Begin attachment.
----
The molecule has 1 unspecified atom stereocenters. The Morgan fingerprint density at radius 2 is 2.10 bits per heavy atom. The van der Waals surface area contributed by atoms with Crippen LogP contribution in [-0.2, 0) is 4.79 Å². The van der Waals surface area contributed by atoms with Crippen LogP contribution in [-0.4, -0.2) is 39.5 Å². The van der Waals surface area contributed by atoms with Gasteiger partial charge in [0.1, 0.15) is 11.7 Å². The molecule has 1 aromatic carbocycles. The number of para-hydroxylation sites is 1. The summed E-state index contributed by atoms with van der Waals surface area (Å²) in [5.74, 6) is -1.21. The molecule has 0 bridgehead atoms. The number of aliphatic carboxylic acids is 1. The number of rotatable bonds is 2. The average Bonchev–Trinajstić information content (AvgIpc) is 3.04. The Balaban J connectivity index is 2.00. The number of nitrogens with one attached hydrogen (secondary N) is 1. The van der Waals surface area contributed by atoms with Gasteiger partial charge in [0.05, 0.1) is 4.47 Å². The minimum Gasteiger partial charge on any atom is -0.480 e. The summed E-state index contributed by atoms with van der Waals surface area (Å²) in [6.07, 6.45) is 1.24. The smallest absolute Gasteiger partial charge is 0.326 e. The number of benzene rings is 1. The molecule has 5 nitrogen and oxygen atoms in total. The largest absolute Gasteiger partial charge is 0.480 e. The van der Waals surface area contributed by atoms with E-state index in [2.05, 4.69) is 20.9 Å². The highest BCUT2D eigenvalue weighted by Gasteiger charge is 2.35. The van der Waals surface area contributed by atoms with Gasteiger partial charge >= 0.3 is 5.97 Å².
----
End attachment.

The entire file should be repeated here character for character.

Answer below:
The molecule has 1 unspecified atom stereocenters. The Morgan fingerprint density at radius 2 is 2.10 bits per heavy atom. The van der Waals surface area contributed by atoms with Crippen LogP contribution in [-0.2, 0) is 4.79 Å². The van der Waals surface area contributed by atoms with Crippen LogP contribution in [-0.4, -0.2) is 39.5 Å². The van der Waals surface area contributed by atoms with Gasteiger partial charge in [0.1, 0.15) is 11.7 Å². The molecule has 1 aromatic carbocycles. The number of para-hydroxylation sites is 1. The summed E-state index contributed by atoms with van der Waals surface area (Å²) in [5.74, 6) is -1.21. The molecule has 0 bridgehead atoms. The number of aliphatic carboxylic acids is 1. The number of rotatable bonds is 2. The average Bonchev–Trinajstić information content (AvgIpc) is 3.04. The Balaban J connectivity index is 2.00. The number of nitrogens with one attached hydrogen (secondary N) is 1. The van der Waals surface area contributed by atoms with Gasteiger partial charge in [0.05, 0.1) is 4.47 Å². The minimum Gasteiger partial charge on any atom is -0.480 e. The summed E-state index contributed by atoms with van der Waals surface area (Å²) in [6.07, 6.45) is 1.24. The smallest absolute Gasteiger partial charge is 0.326 e. The number of benzene rings is 1. The molecule has 5 nitrogen and oxygen atoms in total. The largest absolute Gasteiger partial charge is 0.480 e. The van der Waals surface area contributed by atoms with E-state index in [2.05, 4.69) is 20.9 Å². The highest BCUT2D eigenvalue weighted by Gasteiger charge is 2.35. The van der Waals surface area contributed by atoms with Gasteiger partial charge >= 0.3 is 5.97 Å².